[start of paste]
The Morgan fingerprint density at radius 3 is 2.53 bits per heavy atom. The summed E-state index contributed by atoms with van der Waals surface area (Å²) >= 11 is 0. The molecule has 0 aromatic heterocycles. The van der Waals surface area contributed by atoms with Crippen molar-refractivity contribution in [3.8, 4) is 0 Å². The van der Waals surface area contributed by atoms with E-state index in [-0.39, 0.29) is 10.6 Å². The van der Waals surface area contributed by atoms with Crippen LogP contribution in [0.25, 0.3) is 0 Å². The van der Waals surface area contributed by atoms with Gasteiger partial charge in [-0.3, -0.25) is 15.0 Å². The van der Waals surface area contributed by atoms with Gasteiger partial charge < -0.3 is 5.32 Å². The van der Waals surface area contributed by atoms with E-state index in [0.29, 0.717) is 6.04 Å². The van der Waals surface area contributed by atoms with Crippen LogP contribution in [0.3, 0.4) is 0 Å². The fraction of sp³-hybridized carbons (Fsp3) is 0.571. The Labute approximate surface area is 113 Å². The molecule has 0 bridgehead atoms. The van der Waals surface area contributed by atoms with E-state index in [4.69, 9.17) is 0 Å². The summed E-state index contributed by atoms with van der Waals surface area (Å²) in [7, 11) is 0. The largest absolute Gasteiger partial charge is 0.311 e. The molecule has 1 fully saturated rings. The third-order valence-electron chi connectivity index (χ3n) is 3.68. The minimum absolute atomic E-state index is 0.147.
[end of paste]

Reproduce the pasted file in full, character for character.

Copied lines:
The Morgan fingerprint density at radius 3 is 2.53 bits per heavy atom. The summed E-state index contributed by atoms with van der Waals surface area (Å²) >= 11 is 0. The molecule has 0 aromatic heterocycles. The van der Waals surface area contributed by atoms with Crippen molar-refractivity contribution in [3.8, 4) is 0 Å². The van der Waals surface area contributed by atoms with E-state index in [-0.39, 0.29) is 10.6 Å². The van der Waals surface area contributed by atoms with Crippen LogP contribution in [0.25, 0.3) is 0 Å². The van der Waals surface area contributed by atoms with Gasteiger partial charge in [-0.3, -0.25) is 15.0 Å². The van der Waals surface area contributed by atoms with Gasteiger partial charge < -0.3 is 5.32 Å². The van der Waals surface area contributed by atoms with E-state index in [0.29, 0.717) is 6.04 Å². The van der Waals surface area contributed by atoms with Crippen LogP contribution in [0.3, 0.4) is 0 Å². The fraction of sp³-hybridized carbons (Fsp3) is 0.571. The Labute approximate surface area is 113 Å². The molecule has 0 bridgehead atoms. The van der Waals surface area contributed by atoms with E-state index in [4.69, 9.17) is 0 Å². The summed E-state index contributed by atoms with van der Waals surface area (Å²) in [7, 11) is 0. The largest absolute Gasteiger partial charge is 0.311 e. The molecule has 1 fully saturated rings. The third-order valence-electron chi connectivity index (χ3n) is 3.68. The minimum absolute atomic E-state index is 0.147.